• Signs of Infection: Eczema can compromise the skin's barrier function, making it more susceptible to infections. If you notice increased redness, swelling, warmth, pain, or pus in or around the areas of eczema, or if you develop a fever, these could be signs of a skin infection requiring immediate medical attention.

  • Impact on Quality of Life: If eczema is causing significant distress, impacting your sleep, or affecting your mental health, these are compelling reasons to seek professional help. Remember, your emotional well-being is just as important as your physical health.

  • Ineffectiveness of Current Treatment: If your current prescription treatment is not providing the relief it once did, or if you are experiencing troubling side effects, a healthcare professional can reassess your condition and potentially adjust your treatment plan.

The Role of Medical Professionals In Eczema Treatment

The quality, availability and affordability of healthcare varies around the world and each place will have its own challenges. Free services can have low capacities resulting in limited and brief appointments with long wait-times. There may be limited budgets and therefore expensive treatments may only be offered in the most severe cases.

On the other hand, paid service can be cripplingly expensive and when healthcare operates like a business, there is a conflict of interest between appropriate and profitable prescriptions. Subsequently, it is crucial to know what you can gain from a doctor’s appointment and how to work with them to get what you need.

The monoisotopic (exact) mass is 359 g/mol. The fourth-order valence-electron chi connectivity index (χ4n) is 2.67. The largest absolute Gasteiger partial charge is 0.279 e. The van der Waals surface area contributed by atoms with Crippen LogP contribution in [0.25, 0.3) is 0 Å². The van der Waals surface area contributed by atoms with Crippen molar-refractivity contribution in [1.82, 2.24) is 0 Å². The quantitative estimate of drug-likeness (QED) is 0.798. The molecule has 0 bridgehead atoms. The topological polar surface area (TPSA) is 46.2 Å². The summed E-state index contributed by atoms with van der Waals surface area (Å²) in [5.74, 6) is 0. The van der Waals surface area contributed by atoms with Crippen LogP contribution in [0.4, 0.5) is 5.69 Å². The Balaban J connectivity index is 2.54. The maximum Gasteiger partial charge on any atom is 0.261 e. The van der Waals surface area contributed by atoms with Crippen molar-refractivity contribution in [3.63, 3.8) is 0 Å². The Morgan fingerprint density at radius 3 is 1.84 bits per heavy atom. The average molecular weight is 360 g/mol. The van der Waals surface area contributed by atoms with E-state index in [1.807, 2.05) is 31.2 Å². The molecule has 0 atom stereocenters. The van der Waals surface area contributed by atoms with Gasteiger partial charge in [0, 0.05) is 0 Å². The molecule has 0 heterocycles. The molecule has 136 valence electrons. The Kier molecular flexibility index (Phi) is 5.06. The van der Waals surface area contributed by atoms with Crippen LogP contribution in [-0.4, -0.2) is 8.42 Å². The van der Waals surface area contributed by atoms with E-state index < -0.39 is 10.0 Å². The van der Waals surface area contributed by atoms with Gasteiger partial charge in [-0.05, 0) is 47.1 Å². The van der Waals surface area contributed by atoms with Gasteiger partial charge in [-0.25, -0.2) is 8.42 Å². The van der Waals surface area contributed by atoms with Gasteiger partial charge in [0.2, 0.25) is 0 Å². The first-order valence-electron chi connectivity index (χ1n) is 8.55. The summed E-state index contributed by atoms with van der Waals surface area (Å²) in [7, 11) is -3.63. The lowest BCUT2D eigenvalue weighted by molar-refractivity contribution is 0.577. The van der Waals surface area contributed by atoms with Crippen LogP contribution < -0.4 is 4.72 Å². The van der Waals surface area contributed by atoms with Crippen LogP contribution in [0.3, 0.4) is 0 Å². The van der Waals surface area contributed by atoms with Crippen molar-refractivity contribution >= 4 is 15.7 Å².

Various healthcare professionals each play a vital role in diagnosing, treating, and managing eczema, each focusing on different aspects of the condition.

It is helpful to bear in mind that eczema is a coming together of:

  • Trigger intensity

  • Skin barrier strength

  • Immune system activity

While all of these practitioners will have training in all three areas, they do tend to specialize. We present the areas they specialize in below to help guide you to the right practitioner who can help with your eczema.

Primary Care Providers

Specializing in the following areas related to eczema:

  • Trigger intensity

  • Skin barrier strength

  • Immune system activity

The frontline clinicians in healthcare, primary care providers are often the first professionals you will consult about your eczema symptoms. They can provide the initial prescriptions for eczema, such as topical corticosteroids, and are typically well-versed in identifying potential triggers of eczema flare-ups. They may also screen you for conditions associated with eczema or that lower your threshold to triggers.


With a more holistic view of your health, primary care providers can also make critical referrals to allergists, dermatologists, and eczema specialists, if your condition necessitates more specialized care. A primary care provider are experts in coordinating care and fascilitating all of the pieces that need to come together in a successful treatment plan. 


They are also fantastic for providing feedback on your self-directed care and providing advice on washing, moisturizing, and antihistamines.


Specializing in the following areas related to eczema:

  • Assessing Skin Barrier Strength

  • Evaluating Skin-Specific Immune System Activity

Dermatologists excel at deciphering complex skin conditions, particularly when multiple diseases or infections are present concurrently. A dermatologist is often consulted when flare symptoms are severe, persist despite initial treatment, or when skin infections or chronic medical issues complicate the condition. 


Dermatologists are skilled in prescribing a broad spectrum of topical and systemic medications aimed at controlling inflammation including: